Common Sense Media

Physical health: The media link to obesity, risky diets

How can your child's media consumption affect her health? It can contribute both to obesity and to eating disorders. Here's how parents can encourage a healthy media diet.

Media immersion absolutely affects our kids' physical health. It contributes to obesity, eating disorders, attention deficit disorders, addictive behaviors and declining levels of fitness. There's a direct link between hours of media consumed and calories consumed. Young girls — who see hundreds of thousands of TV and magazine ads about physical appearance — are more likely to practice risky dieting. Anorexic fashion icons and steroid-pumped sports stars can distort a sense of normal body image, which can lead to lower self-esteem and unhealthy decisions.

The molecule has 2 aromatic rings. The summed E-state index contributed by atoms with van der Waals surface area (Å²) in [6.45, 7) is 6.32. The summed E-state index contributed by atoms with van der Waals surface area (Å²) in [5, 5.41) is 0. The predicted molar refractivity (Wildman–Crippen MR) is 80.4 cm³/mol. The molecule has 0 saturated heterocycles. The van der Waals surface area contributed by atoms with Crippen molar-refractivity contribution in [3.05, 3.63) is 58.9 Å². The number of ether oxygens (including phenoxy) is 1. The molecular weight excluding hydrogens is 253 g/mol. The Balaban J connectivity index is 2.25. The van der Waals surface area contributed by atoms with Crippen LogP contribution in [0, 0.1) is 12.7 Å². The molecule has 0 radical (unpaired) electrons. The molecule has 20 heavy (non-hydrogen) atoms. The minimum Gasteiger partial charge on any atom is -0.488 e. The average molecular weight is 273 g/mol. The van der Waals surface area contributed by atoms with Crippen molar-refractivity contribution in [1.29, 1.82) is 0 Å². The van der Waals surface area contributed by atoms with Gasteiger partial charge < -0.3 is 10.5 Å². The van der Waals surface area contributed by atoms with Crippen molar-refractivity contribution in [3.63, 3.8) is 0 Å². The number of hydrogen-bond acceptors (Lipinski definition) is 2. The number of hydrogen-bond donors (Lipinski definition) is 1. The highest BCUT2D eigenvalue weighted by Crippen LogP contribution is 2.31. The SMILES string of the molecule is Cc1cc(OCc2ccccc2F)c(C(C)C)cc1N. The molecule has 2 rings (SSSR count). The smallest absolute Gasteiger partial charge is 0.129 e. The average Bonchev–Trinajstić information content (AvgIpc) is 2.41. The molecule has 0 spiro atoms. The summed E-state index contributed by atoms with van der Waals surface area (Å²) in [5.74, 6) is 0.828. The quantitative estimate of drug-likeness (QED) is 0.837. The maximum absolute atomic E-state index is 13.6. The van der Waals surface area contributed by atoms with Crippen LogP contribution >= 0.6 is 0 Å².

Why you should care:

Because one in three kids in this country is at risk for becoming obese. Because, due to obesity and inactivity, millions of kids ages 12-19 already have a pre-diabetic condition that puts them at risk for full-blown diabetes and cardiovascular problems as adults. Obesity is overtaking tobacco as the No. 1 killer in the nation. On the other end of the spectrum, super-skinny models and celebrities set unrealistic and unhealthy beauty standards, adding to the already overwhelming pressure to be thin or buff. In fact, one in five American girls will experience an eating disorder. Distorted perceptions of beauty can set the stage for misusing diet or body-building products and developing eating disorders like anorexia and bulimia.

Some facts you should know:

Common Sense says:

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Common Sense Media is a nonprofit organization dedicated to helping parents make informed media and entertainment choices for their families.